Assignment 1 - Data Representation

Topics: Binary numeral system, Hexadecimal, Decimal Pages: 6 (1745 words) Published: January 30, 2013
Task1 (P1)
Produce a leaflet for a trainee programmer which explains the following: Why the knowledge of the binary numbering system is essential * The binary numbering system plays a central role in how information of all kinds is stored on the computer. Understanding binary can lift a lot of the mysteries from computers because at a fundamental level they're really just machines for flipping binary digits on and off. There are several activities on binary numbers in this document, all simple enough that they can be used to teach the binary system to anyone who can count! Generally children learn the binary system very quickly using this approach, but we find that many adults are also excited when they finally understand what bits and bytes really are. * How binary numbers can represent decimal numbers

* In mathematics and computer science, the binary numeral system, or base 2, represents numeric values using two digits 0 and 1. The 0 and 1 is the off and on states of the switches with 0 being the off state. Because of its straightforward implementations in electronic circuitry using logic gates the binary system is used internally by all modern computers and computer based devices like mobile phones. Any number can be represented by a sequence of bits (binary digits), which in turn may be represented by any mechanism capable of being in two mutually exclusive states. The following sequence of 1s and 0s is interpreted as the binary numeric value of 667: 1 0 1 0 0 1 1 0 1 1. The numeric value represented in each case is dependent upon the value assigned to each symbol. In a computer, the numeric values may be represented by two different voltages; on a magnetic disk, magnetic polarities may be used. A "positive", "yes", or "on" state is not necessarily equivalent to the numerical value of one; it depends on the architecture in use. * Why hexadecimal is a useful numbering system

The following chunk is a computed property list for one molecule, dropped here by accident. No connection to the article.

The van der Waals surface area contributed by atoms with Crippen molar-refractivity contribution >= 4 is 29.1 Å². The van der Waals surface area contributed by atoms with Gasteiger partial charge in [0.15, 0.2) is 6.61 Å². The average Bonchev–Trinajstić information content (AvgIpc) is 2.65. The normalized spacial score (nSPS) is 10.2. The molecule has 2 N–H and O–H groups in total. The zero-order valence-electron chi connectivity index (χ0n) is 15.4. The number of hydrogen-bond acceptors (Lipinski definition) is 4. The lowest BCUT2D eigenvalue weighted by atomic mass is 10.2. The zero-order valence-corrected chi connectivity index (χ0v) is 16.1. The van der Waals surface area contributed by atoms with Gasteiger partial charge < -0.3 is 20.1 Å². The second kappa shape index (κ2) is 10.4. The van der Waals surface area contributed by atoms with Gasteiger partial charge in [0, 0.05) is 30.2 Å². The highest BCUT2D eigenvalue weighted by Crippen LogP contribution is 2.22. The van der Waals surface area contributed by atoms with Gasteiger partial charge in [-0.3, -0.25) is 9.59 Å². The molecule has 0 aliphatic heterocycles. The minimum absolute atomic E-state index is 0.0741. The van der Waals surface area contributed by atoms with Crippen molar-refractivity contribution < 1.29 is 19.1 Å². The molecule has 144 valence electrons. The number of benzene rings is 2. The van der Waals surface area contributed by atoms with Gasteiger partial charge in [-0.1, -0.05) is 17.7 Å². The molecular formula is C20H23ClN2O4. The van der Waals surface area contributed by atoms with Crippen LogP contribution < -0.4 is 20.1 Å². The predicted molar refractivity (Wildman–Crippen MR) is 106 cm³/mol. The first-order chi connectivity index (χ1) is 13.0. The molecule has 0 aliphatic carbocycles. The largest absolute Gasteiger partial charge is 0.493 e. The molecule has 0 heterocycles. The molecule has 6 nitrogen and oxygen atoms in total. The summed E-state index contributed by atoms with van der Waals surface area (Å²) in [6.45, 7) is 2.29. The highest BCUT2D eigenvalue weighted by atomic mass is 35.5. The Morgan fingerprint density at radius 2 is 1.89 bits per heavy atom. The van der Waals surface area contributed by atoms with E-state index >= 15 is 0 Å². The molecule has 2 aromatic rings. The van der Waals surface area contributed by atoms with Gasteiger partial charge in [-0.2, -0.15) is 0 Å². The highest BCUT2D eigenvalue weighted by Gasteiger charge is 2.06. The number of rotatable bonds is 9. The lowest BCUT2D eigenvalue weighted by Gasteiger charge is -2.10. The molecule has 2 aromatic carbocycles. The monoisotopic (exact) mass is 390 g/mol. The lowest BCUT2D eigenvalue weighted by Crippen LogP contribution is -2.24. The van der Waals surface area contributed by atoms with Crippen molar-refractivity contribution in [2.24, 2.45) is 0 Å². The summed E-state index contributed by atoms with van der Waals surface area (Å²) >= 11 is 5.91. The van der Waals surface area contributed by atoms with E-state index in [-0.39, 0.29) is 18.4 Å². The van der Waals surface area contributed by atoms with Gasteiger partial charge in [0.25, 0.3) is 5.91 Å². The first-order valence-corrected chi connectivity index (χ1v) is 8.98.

* A big problem with the binary system is verbosity. To represent the value 202 requires eight binary digits. The decimal version requires only three decimal digits and, thus, represents numbers much more compactly than does the binary numbering system. This fact was not lost on the engineers who designed binary computer systems. When dealing with large values, binary numbers quickly become too unwieldy. The hexadecimal (base 16) numbering system solves these problems. Hexadecimal numbers offer the two features: * hex numbers are very compact

* It is easy to convert from hex to binary and binary to hex. * The Hexadecimal system is based on the binary system using a Nibble or 4-bit boundary. In Assembly Language programming, most assemblers require the first digit of a hexadecimal number to be 0, and place an "h" at the end of the number to denote the number base. * How text can be represented in a computer system

* The ASCII text-encoding standard uses 128 unique values (0–127) to represent the alphabetic, numeric, and punctuation characters commonly used in English, plus a selection of control codes which do not represent printable characters. For example, the capital letter A is ASCII character 65, the numeral 2 is ASCII 50, the character} is ASCII 125 and the metacharacter carriage return is ASCII 13. Systems based on ASCII use seven bits to represent these values digitally. In contrast, most computers store data in memory organized in eight-bit bytes. Files that contain machine-executable code and non-textual data typically contain all 256 possible eight-bit byte values. Many computer programs came to rely on this distinction between seven-bit text and eight-bit binary data, and would not function properly if non-ASCII characters appeared in data that was expected to include only ASCII text. For example, if the value of the eighth bit is not preserved, the program might interpret a byte value above 127 as a flag telling it to perform some function. It is often desirable, however, to...
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